Kevin Costner was one of the biggest stars in Hollywood during the first half of the 1990’s; he had earned Oscars for his work on Dances with Wolves (1990), and had box office success with films like JFK (1991), Robin Hood: Prince of Thieves (1991), and The Bodyguard (1992). However, the most ambitious project he undertook as a star, Waterworld, nearly derailed his career as it was the most expensive production ever embarked upon by a major Hollywood studio at the time. Though previously released by Universal on Blu-ray, Arrow Films licensed the film and has given it the Limited Edition treatment.
The Production: 3/5
In a far off future Earth, the polar ice caps have completely melted and water encompasses nearly the entire planet, except for a mythical place known only as “Dryland”. For a mysterious lone known only as the Mariner (Kevin Costner), Dryland is only a myth, but for a woman named Helen (Jeanne Tripplehorn), it represents hope for a better life. Usually accustomed to helping no one but himself, the Mariner will have to come to the aid of Helen and little Enola (Tina Majorino) when a group known as the Smokers – lead by the Deacon (Dennis Hopper) – want the girl because of a tattoo on her back that may hold the secret to finding Dryland, setting in motion a struggle for the future of mankind…
Now that enough time has passed since the initial release of the movie and all of the publicity has died down, the movie can be seen for what it truly is: a post-apocalyptic swashbuckler. The movie is impeccably stylish, executed with great skill by production designer Dennis Gassner, cinematographer Dean Semler and costume designer John Bloomfield in establishing a world where land is scarce and humanity is hanging on by a thread; the film’s action scenes are also executed brilliantly as well, giving the movie plenty of thrills and excitement. However, the major flaw of the movie has to do with the plot – namely the characterizations; we’re never really given the chance to fully understand the characters, making it feel like at time they just exist to drive the story along (this is remedied somewhat in the extended versions of the movie). So, the final analysis of this troubled production is that while that the movie is great to look at and has some well executed moments of action, shortcomings in the script keep it from rising to greater heights to match the ambitious effort put into the project; in short, it really isn’t the full fledged disaster that some people made it out to be at the time.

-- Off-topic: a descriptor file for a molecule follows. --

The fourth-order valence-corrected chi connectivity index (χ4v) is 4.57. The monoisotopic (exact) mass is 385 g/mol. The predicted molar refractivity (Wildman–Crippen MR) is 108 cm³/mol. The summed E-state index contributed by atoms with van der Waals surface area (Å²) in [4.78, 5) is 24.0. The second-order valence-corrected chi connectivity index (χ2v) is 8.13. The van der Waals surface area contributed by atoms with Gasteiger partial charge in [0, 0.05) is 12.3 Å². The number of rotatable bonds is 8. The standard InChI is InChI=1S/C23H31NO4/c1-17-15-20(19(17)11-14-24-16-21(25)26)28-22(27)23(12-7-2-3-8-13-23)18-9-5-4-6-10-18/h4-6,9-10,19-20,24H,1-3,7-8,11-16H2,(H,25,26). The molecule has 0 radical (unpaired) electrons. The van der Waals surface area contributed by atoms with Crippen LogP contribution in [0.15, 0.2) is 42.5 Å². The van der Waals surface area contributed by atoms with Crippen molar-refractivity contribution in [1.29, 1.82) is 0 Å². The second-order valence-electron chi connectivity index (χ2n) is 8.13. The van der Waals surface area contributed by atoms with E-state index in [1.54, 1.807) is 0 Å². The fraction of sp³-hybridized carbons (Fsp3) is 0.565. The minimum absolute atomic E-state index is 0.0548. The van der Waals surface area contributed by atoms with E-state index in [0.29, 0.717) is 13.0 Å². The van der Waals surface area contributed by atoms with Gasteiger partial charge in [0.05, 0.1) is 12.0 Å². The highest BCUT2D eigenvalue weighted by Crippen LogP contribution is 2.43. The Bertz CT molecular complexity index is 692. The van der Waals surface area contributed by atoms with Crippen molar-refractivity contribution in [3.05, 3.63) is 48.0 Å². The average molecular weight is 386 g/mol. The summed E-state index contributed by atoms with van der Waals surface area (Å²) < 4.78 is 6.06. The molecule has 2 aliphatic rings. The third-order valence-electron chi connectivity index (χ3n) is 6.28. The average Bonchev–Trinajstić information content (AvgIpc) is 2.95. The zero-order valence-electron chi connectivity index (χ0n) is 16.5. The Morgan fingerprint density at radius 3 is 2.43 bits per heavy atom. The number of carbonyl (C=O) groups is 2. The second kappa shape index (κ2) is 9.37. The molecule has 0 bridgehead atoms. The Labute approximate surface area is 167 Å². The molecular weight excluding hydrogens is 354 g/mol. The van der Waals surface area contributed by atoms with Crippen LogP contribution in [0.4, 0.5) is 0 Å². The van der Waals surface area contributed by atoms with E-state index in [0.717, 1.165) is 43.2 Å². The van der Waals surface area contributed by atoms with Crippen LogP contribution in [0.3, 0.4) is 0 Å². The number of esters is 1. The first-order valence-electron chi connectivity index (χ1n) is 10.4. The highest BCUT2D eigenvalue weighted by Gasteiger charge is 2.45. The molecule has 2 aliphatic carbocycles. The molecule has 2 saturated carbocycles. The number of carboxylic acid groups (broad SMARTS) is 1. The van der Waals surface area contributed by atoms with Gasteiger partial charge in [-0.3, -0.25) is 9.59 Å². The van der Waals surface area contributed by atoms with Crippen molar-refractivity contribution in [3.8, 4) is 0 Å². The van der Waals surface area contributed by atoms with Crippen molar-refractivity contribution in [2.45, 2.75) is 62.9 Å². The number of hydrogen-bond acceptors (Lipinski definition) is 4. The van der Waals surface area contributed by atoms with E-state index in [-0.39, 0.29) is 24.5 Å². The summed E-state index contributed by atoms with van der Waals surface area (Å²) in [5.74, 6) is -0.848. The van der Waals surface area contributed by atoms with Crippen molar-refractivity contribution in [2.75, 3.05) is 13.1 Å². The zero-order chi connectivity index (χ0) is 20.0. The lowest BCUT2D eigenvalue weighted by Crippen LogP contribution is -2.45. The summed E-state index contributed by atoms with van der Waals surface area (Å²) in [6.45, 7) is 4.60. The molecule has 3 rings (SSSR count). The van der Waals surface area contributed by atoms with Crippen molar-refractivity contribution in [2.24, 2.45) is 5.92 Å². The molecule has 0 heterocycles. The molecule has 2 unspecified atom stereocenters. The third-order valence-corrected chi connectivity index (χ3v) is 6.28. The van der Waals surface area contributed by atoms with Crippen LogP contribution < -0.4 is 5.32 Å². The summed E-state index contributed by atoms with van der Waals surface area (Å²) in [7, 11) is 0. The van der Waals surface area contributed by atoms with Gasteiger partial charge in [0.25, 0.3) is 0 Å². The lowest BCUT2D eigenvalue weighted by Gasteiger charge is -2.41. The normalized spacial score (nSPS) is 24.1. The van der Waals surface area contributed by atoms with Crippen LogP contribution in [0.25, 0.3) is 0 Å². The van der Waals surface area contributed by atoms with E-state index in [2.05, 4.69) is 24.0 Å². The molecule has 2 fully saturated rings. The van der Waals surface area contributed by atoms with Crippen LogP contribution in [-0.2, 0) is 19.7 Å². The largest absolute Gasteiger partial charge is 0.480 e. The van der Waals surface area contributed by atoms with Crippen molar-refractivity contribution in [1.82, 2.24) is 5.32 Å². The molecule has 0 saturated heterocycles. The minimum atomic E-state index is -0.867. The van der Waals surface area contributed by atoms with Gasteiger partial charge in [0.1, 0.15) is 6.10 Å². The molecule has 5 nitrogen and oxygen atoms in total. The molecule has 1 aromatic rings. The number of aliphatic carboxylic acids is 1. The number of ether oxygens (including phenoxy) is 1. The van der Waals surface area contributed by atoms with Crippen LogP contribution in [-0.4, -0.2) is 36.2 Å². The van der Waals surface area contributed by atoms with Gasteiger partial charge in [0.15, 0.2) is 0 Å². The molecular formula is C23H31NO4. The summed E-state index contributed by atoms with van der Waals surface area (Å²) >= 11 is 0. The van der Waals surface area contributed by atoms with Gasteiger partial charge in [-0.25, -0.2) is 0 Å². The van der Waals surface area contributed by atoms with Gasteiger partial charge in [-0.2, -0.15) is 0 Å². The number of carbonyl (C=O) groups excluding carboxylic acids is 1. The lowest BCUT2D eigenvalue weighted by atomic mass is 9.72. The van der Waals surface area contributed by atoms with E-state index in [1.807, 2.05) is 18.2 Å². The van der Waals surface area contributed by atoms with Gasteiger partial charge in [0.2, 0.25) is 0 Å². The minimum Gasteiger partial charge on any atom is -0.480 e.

As the Mariner, Kevin Costner manages to bring a mixture of Errol Flynn and Clint Eastwood into his portrayal; it ranks among his most interesting roles if not his most notable of his career. As the villainous Deacon, Dennis Hopper adds to list of notably unhinged takes on villainy; of course, two of those include Frank Booth in Blue Velvet (1986) and the mad bomber in Speed just a year prior to this film’s release. Jeanne Tripplehorn manages to bring a strong willed quality to her portrayal of Helen; Tina Majorino is endearing as little Enola, the girl who holds the key to finding the mythical Dryland. Other notable appearances include Michael Jeter as the inventor Gregor, Gerard Murphy as the Deacon’s right-hand man Nord, R.D. Call as the atoll enforcer, Robert Joy as the ledger guy, Zakes Mokae as an atoll citizen, Sab Shimono as an atoll elder, and Jack Black as a Smoker pilot.
3D Rating: NA
The original 135 minute theatrical version, presented in the 1:85:1 aspect ratio, has been given a new 4K scan of the original film elements exclusively for this release. Film grain is organic and sturdy with fine details, skin tones and colors rendered faithfully. There’s very minimal instances of age related artifacts like dirt, dust, or speckling overall, making this presumably the best the movie has looked on home video compared to previous editions.